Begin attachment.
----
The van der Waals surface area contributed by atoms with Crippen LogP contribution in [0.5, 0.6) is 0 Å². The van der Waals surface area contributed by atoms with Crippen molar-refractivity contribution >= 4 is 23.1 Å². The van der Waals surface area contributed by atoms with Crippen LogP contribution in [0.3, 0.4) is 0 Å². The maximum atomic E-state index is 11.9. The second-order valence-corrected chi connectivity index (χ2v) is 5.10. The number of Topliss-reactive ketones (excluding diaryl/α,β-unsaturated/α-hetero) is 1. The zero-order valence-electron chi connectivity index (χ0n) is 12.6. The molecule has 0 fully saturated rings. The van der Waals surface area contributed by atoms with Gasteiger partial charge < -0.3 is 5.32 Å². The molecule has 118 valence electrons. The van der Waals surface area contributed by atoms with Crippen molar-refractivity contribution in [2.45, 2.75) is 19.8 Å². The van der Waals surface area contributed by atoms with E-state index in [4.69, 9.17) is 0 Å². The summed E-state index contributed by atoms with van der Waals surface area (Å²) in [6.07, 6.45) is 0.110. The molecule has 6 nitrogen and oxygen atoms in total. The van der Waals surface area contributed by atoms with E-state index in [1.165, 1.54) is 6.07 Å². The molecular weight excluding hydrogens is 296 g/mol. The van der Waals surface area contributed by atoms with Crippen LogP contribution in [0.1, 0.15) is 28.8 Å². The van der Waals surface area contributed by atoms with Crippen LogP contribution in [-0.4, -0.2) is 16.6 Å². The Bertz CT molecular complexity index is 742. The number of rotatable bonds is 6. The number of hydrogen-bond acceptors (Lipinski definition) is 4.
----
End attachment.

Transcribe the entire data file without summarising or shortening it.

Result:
The van der Waals surface area contributed by atoms with Crippen LogP contribution in [0.5, 0.6) is 0 Å². The van der Waals surface area contributed by atoms with Crippen molar-refractivity contribution >= 4 is 23.1 Å². The van der Waals surface area contributed by atoms with Crippen LogP contribution in [0.3, 0.4) is 0 Å². The maximum atomic E-state index is 11.9. The second-order valence-corrected chi connectivity index (χ2v) is 5.10. The number of Topliss-reactive ketones (excluding diaryl/α,β-unsaturated/α-hetero) is 1. The zero-order valence-electron chi connectivity index (χ0n) is 12.6. The molecule has 0 fully saturated rings. The van der Waals surface area contributed by atoms with Gasteiger partial charge < -0.3 is 5.32 Å². The molecule has 118 valence electrons. The van der Waals surface area contributed by atoms with Crippen molar-refractivity contribution in [2.45, 2.75) is 19.8 Å². The van der Waals surface area contributed by atoms with E-state index in [4.69, 9.17) is 0 Å². The summed E-state index contributed by atoms with van der Waals surface area (Å²) in [6.07, 6.45) is 0.110. The molecule has 6 nitrogen and oxygen atoms in total. The van der Waals surface area contributed by atoms with E-state index in [1.165, 1.54) is 6.07 Å². The molecular weight excluding hydrogens is 296 g/mol. The van der Waals surface area contributed by atoms with Crippen LogP contribution in [0.1, 0.15) is 28.8 Å². The van der Waals surface area contributed by atoms with Crippen LogP contribution in [-0.4, -0.2) is 16.6 Å². The Bertz CT molecular complexity index is 742. The number of rotatable bonds is 6. The number of hydrogen-bond acceptors (Lipinski definition) is 4.